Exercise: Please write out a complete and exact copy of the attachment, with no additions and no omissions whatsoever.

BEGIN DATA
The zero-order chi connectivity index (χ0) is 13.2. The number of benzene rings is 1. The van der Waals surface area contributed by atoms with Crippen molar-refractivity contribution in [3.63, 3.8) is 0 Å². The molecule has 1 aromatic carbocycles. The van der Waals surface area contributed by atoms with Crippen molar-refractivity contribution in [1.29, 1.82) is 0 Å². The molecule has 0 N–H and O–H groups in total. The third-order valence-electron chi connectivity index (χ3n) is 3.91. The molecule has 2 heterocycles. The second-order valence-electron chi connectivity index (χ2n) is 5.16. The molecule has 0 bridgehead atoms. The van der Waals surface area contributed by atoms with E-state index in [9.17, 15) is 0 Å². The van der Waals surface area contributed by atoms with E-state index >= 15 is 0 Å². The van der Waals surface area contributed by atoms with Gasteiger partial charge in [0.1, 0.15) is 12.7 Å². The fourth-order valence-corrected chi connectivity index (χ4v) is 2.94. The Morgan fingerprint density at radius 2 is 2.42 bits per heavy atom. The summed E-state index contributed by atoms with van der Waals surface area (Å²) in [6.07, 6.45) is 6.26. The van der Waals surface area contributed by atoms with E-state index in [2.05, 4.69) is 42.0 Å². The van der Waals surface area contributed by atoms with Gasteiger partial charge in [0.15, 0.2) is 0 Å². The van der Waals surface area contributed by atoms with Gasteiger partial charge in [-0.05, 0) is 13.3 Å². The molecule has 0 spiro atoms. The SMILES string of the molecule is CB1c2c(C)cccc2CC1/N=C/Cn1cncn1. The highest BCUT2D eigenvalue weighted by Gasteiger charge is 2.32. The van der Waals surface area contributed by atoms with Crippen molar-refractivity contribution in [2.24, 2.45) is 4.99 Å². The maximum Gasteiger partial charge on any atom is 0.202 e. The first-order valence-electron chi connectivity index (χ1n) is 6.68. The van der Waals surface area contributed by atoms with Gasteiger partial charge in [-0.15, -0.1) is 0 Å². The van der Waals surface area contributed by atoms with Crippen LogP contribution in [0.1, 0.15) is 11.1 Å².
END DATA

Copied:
The zero-order chi connectivity index (χ0) is 13.2. The number of benzene rings is 1. The van der Waals surface area contributed by atoms with Crippen molar-refractivity contribution in [3.63, 3.8) is 0 Å². The molecule has 1 aromatic carbocycles. The van der Waals surface area contributed by atoms with Crippen molar-refractivity contribution in [1.29, 1.82) is 0 Å². The molecule has 0 N–H and O–H groups in total. The third-order valence-electron chi connectivity index (χ3n) is 3.91. The molecule has 2 heterocycles. The second-order valence-electron chi connectivity index (χ2n) is 5.16. The molecule has 0 bridgehead atoms. The van der Waals surface area contributed by atoms with E-state index in [9.17, 15) is 0 Å². The van der Waals surface area contributed by atoms with E-state index >= 15 is 0 Å². The van der Waals surface area contributed by atoms with Gasteiger partial charge in [0.1, 0.15) is 12.7 Å². The fourth-order valence-corrected chi connectivity index (χ4v) is 2.94. The Morgan fingerprint density at radius 2 is 2.42 bits per heavy atom. The summed E-state index contributed by atoms with van der Waals surface area (Å²) in [6.07, 6.45) is 6.26. The van der Waals surface area contributed by atoms with E-state index in [2.05, 4.69) is 42.0 Å². The van der Waals surface area contributed by atoms with Gasteiger partial charge in [0.15, 0.2) is 0 Å². The van der Waals surface area contributed by atoms with Gasteiger partial charge in [-0.05, 0) is 13.3 Å². The molecule has 0 spiro atoms. The SMILES string of the molecule is CB1c2c(C)cccc2CC1/N=C/Cn1cncn1. The highest BCUT2D eigenvalue weighted by Gasteiger charge is 2.32. The van der Waals surface area contributed by atoms with Crippen molar-refractivity contribution in [2.24, 2.45) is 4.99 Å². The maximum Gasteiger partial charge on any atom is 0.202 e. The first-order valence-electron chi connectivity index (χ1n) is 6.68. The van der Waals surface area contributed by atoms with Gasteiger partial charge in [-0.15, -0.1) is 0 Å². The van der Waals surface area contributed by atoms with Crippen LogP contribution in [0.1, 0.15) is 11.1 Å².